NINA TARR: Seeing as how I was working with crowds and now crowds are basically an illegal form of congregation, it’s been interesting to say the least, ha. I’ve had to adapt quite a bit to adhere to the changes, as we have all had to do. The silverlining is that I’ve found new ways to approach my work, and it’s been really illuminating. I have a weekly live stream show called “Cosmic Platform” on the iheartcomix Twitch channel, where fellow comedian and very good pal Tashi Condelee and I interview comedians for a round table discussion of all things cosmic, spooky, celestial and extraterrestrial. It’s been really silly and fun and sometimes even enlightening. That is on every Wednesday at 7pm pst / 10pm est. I also have a weekly radio show called “Topless Romantic” that I’ve had so much fun curating and recording. That’s every Tuesday at 8pm pst / 11pm est on eastsideradio.org.
"I vividly remember someone in a banana suit arguing with another person dressed as Che Guevara. It was the funnest nightmare experience I've ever had the pleasure of enduring. I guess that's what you get when you invite an acid dealer to a costume party in a hotel room in Santa Ana."
CELL VISION: Where did you grow up, and how did you eventually find your way to Los Angeles?
NINA TARR: I grew up in Orange County and started spending a lot of time in LA when I was about 15. I would go to shows at The Smell and 6th Street Warehouse. House parties in Echo Park would rage on, and I'd sneak my little angsty teenage self in. When I turned 18, LA felt like the natural progression, so I made my way 37 miles north and have been here ever since.
CELL VISION: Any funny OC stories that come to mind?
NINA TARR: Orange County can be kind of bleak for teenagers; there's not much to do but go to the beach or have pop-up keggers next to the train tracks. On special occasions, we'd get someone who was of age to get a hotel room, usually at a real budget place like Ramada Inn or La Quinta, and we'd throw an all-out rager. One time, it was a friend's birthday, and we had a costume party at the Key Inn, and our friend Micheal (nicknamed Mycool) dosed the entire party with liquid LSD. Pure, unadulterated chaos ensued, coupled with bouts of terrifying hilarity. It was truly insane. I vividly remember someone in a banana suit arguing with another person dressed as Che Guevara. It was the funnest nightmare experience I've ever had the pleasure of enduring. I guess that's what you get when you invite an acid dealer to a costume party in a hotel room in Santa Ana.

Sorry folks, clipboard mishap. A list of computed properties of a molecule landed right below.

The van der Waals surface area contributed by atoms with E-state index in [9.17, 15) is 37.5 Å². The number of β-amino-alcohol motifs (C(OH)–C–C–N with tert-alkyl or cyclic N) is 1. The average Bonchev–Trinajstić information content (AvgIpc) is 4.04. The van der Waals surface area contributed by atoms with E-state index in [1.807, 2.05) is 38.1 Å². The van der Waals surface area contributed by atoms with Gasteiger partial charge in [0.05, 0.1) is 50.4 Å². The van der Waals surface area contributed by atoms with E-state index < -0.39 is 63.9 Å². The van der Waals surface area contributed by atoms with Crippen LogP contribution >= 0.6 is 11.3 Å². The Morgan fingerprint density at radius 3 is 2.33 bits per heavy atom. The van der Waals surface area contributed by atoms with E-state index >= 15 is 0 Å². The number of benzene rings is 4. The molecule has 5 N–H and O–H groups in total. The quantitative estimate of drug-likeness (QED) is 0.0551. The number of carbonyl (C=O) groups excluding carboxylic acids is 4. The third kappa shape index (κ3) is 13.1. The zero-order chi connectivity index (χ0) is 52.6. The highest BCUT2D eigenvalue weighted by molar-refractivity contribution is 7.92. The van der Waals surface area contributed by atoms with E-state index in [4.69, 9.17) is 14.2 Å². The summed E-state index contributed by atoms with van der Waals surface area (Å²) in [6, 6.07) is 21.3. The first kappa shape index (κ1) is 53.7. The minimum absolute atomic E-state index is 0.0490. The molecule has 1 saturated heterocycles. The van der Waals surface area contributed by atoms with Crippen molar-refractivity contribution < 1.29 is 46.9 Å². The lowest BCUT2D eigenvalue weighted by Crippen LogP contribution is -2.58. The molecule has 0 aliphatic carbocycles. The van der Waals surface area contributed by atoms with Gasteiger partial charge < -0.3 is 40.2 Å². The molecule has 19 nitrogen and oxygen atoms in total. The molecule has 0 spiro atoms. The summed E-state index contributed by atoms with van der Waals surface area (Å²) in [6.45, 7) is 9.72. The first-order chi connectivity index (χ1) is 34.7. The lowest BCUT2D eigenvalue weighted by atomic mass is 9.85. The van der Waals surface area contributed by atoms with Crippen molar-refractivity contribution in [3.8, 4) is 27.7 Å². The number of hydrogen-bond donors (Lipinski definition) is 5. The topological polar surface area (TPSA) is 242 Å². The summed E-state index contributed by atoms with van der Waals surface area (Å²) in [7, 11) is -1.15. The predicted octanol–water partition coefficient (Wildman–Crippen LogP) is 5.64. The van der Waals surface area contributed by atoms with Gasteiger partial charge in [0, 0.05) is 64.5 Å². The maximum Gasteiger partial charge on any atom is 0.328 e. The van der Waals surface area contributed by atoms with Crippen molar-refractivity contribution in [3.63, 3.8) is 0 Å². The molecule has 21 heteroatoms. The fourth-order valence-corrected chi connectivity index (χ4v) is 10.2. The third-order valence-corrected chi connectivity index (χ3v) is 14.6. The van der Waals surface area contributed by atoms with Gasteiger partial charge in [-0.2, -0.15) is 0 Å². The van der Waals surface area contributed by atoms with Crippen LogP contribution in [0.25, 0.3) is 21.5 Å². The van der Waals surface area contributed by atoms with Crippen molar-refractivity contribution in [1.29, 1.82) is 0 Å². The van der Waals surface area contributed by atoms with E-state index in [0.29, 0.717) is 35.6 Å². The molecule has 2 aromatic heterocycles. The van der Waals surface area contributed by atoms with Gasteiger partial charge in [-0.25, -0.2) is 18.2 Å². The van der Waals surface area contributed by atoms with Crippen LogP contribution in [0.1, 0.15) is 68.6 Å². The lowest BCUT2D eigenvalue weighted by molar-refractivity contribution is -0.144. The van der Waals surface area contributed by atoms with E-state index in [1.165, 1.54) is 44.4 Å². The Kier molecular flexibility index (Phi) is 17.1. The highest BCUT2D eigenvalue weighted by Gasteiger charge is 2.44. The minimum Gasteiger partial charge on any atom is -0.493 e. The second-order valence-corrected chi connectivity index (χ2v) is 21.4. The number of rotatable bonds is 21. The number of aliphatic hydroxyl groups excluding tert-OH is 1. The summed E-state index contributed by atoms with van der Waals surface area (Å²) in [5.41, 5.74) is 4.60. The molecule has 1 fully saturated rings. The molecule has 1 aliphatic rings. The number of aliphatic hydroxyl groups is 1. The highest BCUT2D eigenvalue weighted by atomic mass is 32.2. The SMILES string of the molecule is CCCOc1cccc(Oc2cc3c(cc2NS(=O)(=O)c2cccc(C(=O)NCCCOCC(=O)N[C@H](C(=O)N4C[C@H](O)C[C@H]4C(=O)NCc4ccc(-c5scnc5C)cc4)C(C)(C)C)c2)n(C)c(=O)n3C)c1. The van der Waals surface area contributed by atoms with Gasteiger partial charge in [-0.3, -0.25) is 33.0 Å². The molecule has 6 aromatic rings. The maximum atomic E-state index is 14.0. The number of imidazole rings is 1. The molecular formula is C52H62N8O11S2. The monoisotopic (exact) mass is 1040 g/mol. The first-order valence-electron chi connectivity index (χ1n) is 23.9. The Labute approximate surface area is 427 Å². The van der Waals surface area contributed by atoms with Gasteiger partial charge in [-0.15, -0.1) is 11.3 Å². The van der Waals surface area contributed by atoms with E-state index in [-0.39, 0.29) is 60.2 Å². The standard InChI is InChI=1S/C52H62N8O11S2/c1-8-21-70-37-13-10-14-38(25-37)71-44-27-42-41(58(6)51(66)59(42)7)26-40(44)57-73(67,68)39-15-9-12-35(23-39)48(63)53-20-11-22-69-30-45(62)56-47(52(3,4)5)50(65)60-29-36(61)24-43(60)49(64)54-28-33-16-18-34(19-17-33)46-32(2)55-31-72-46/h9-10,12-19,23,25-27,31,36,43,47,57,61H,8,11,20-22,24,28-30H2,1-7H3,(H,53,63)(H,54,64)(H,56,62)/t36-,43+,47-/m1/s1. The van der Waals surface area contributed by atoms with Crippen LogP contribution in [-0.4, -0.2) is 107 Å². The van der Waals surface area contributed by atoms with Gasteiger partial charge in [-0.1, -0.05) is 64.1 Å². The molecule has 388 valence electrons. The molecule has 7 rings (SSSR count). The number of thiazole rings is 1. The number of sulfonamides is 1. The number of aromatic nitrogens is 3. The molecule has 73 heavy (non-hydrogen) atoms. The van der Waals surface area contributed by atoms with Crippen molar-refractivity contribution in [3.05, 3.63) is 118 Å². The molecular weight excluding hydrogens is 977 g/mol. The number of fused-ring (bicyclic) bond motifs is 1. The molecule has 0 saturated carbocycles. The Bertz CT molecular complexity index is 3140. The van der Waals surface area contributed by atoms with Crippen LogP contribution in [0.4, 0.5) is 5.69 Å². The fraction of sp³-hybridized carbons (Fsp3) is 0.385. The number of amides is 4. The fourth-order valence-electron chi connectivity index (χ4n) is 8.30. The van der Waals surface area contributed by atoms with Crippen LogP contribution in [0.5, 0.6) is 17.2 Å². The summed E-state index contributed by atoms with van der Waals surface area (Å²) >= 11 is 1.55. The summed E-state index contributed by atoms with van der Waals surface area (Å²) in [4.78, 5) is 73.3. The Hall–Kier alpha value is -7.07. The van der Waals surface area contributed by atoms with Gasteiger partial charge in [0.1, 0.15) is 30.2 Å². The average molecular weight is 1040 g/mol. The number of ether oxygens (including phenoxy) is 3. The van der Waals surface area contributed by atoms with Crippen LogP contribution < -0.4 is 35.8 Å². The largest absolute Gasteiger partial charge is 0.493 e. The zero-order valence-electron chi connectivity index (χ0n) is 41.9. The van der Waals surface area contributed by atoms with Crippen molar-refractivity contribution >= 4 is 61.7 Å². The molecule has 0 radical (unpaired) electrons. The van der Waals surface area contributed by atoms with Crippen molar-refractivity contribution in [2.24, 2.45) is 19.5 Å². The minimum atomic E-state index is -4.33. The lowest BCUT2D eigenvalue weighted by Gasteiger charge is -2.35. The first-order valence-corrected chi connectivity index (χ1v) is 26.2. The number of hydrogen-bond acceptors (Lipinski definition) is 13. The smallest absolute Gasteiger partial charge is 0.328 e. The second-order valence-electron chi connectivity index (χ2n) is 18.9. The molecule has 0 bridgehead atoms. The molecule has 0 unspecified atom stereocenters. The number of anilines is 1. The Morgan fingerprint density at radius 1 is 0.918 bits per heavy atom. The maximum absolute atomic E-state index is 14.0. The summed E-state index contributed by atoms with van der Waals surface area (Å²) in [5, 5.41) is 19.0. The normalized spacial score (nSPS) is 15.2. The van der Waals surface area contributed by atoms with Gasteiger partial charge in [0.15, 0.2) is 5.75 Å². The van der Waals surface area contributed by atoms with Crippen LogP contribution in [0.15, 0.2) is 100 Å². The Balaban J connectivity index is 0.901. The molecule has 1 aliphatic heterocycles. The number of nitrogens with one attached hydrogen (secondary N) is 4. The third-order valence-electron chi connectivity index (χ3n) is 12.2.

CELL VISION: How long have you been doing stand-up comedy shows?
NINA TARR: I started doing stand-up over 8 years ago.
CELL VISION: What's the stand-up comedy scene like in LA compared to NYC? Are there any notable differences?
NINA TARR: There are definitely more shows in NYC. Not only more places to perform but really great crowds too. I chalk that up to the fact that NYC has such an affinity for live performance, with the theater scene being a big part of that. I think live performance in general is more celebrated on the east coast. That being said, there are a lot of great shows and rooms in LA, and a ton of amazing comics in both cities.
"The biggest trepidation for women is combating the ingrained stereotypes we've been systematically subjugated to since for, well, ever. For example, whenever someone says, "he has a good sense of humor," the takeaway is that 'he likes to make people laugh.' Whenever someone says "she has a good sense of humor" we assume "she likes to laugh."
CELL VISION: Do you feel like it's harder to be a female comic? Is there any feeling of a battle of the sexes between comics?
NINA TARR: I think being a comic is hard regardless; it's a struggle that you arduously pursue and stubbornly attempt over and over again. Anyone who does it is nuts, myself included of course. In terms of it being harder for female comics, I'd say the biggest trepidation for women is combating the ingrained stereotypes we've been systematically subjugated to since for, well, ever. For example, and I'm speaking generally of course, whenever someone says, "he has a good sense of humor," the takeaway is that 'he likes to make people laugh.' Whenever someone says "she has a good sense of humor" we assume "she likes to laugh. Historically, women have been relegated to being the passive participant in comedy and not the driving force. I think that's a big reason why fewer women pursue or even attempt stand-up and therefore have remained a minority in comedy for so long. That being said, it has changed dramatically in the last 20-30 years. We are getting more opportunities on stage and in writer's rooms. People are listening more to women and more intently as well. I'm really optimistic and excited for what the next 10-20 years of comedy is going to look like for us.